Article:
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How to Hang a Witch de Adriana Mather
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How to Hang a Witch (edició 2016)

de Adriana Mather (Autor)

MembresRessenyesPopularitatValoració mitjanaMencions
4972738,110 (3.65)3
Follows fifteen-year-old Samantha Mather, who has moved to Salem with her stepmother 300 years after her family hanged witches there, to find she is ostracized by the witch descendants at school, as she unravels the lost secrets of the hangings and her family.
Títol:How to Hang a Witch
Autors:Adriana Mather (Autor)
Informació:Knopf Books for Young Readers (2016), 368 pages
Col·leccions:La teva biblioteca

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How to Hang a Witch de Adriana Mather

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Es mostren 1-5 de 27 (següent | mostra-les totes)
Really fun read, I hope the series continues :) ( )
  SarahRita | Aug 11, 2021 |
Samantha Mather lived in New York with her dad and step-mother Vivian until her father suddenly fell into a coma. With medical bills mounting, Vivian sells their NYC apartment and moves them to Salem, Massachusetts. Samantha's grandmother owned a house there before she died, and they can live there while Samantha's father is hospitalized. Immediately, things do not go as planned. As a relative of Cotton Mather, a proponent of the Salem witch trials, local descendants of those killed in the trials take a disliking to her. Strange things begin happening....accidents, injuries, deaths. Samantha has felt cursed all of her life. Maybe it's more than a feeling. Maybe she is actually cursed. With the help of a friendly spirit that only she can see, Samantha works to unravel the mystery causing harm to descendants on both sides of the infamous witch trials.

This book is an enjoyable read. The mystery is engaging and the plot moves along at a nice speed. The suspense kept me reading until the very last page. While definitely a YA book dealing with teen social issues alongside the witch trial, history of Salem, etc., the plot is not juvenile. As an adult, I still enjoyed the story. There is no sex, graphic violence or anything that would make this book inappropriate for middle grade aged students through adults. It does have a witchcraft theme...if that isn't your bag, then I'd pass this one by.

How to Hang a Witch is the first book in Adriana Mather's series about Samantha Mather. Luckily I have the second book, Haunting the Deep, on my TBR shelf waiting for me! Interestingly enough, Adriana Mather is actually a descendant of Cotton Mather just like the main character in her series.
( )
  JuliW | Nov 22, 2020 |
Well written and a fun read. Hard to put down once you get into the story. The author is decended from Cotton and Increase Mather of the infamous Salem witch trials, which she researched for the book. it reads like historical fiction. ( )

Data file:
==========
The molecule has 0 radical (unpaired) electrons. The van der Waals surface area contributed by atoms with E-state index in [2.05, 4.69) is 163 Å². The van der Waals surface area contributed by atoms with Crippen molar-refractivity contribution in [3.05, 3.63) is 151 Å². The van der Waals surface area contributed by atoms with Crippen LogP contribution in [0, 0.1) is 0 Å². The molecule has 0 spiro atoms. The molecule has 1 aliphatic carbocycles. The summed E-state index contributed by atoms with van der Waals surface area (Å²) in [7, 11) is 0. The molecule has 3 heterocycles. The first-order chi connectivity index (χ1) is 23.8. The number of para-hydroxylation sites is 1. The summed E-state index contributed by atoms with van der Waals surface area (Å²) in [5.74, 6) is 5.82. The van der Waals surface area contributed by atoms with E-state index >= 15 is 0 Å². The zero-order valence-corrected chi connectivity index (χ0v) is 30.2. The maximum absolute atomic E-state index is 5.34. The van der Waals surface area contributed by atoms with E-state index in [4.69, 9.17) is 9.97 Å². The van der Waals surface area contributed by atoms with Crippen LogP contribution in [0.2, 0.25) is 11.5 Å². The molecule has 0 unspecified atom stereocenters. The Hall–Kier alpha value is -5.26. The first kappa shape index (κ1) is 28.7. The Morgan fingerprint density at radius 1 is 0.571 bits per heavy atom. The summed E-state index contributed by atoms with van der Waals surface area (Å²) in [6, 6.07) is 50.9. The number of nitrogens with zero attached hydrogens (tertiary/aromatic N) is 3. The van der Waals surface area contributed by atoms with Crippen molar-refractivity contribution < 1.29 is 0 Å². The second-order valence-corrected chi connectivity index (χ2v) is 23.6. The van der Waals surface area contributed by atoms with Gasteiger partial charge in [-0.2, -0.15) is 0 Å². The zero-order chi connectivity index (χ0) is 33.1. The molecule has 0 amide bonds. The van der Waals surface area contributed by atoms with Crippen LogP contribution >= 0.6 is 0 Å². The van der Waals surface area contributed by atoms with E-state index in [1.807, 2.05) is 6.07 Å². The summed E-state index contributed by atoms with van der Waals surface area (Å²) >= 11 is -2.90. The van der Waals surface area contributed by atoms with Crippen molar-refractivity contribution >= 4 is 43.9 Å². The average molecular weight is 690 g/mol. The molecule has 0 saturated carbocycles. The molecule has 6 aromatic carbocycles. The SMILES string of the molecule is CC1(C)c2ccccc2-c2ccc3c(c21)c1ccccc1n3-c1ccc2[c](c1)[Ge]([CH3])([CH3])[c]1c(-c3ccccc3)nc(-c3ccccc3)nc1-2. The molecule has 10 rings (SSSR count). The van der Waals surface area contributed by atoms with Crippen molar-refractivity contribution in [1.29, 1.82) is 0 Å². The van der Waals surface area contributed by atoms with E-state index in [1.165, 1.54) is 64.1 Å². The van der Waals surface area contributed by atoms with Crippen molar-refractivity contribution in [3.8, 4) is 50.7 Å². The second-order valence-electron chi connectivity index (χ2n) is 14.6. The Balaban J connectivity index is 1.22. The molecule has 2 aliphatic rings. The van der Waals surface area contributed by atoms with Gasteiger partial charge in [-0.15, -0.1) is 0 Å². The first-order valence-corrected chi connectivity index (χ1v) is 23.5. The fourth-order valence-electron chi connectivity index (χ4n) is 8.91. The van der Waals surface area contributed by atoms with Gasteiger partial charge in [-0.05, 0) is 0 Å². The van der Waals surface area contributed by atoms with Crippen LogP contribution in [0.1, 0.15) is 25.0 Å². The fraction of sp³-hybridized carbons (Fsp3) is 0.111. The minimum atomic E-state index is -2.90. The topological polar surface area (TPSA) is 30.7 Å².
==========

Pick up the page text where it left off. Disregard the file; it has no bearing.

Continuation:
LoriFox | Oct 24, 2020 |
For a YA book things move very slowly. The characters don't feel real. I have plenty of other books to read, so I won't finish this one. ( )
  MarthaJeanne | Jul 30, 2020 |
I gave this book half a star and rounded it up to 1 star on Goodreads. I also did not finish this book and quit at the 50 percent mark.

The only cool thing about this book is that a descendant of the Mathers (see Salem Witch trials) wrote a book book Salem and what happens when a descendant of Cotton Mather moves to Salem. There appears to be a curse at work on Sam and the Descendants (the book titles them that way, not me) of the supposed witches that were hanged. Other than that, there is not really anything to see here.

The world building in this book is not great, we have a love triangle (of course) and the development of the main character and others is non-existent. It does not help that crucial details are being left out of things everywhere you turn and you are just supposed to figure out what is going on. I read to the 50 percent mark due to the chapters being so short. But at that point (Chapter 30 to be exact) I pulled the plug and said forget this noise. There are better books out there and I rather be reading them.

The main character of Samantha (prefers Sam) Mather really needs to be worked on. he is not really solid as a character. She is either fighting with her stepmother Vivian, or getting into fights/arguments with teachers or other kids at her school. We keep hearing about terrible things that happened to Sam at schools, but the things described (a hair cutting incident) is assault plain and simple and I have to wonder at Sam's father and stepmother trying to gloss over the whole thing. Of course the book tries to tie in Sam's problems with a "curse" and all, but that didn't really work for me since one incident involved a childhood friend and we don't know what happened there, and the second incident was her having her hair cut and once again I don't know what led up to it.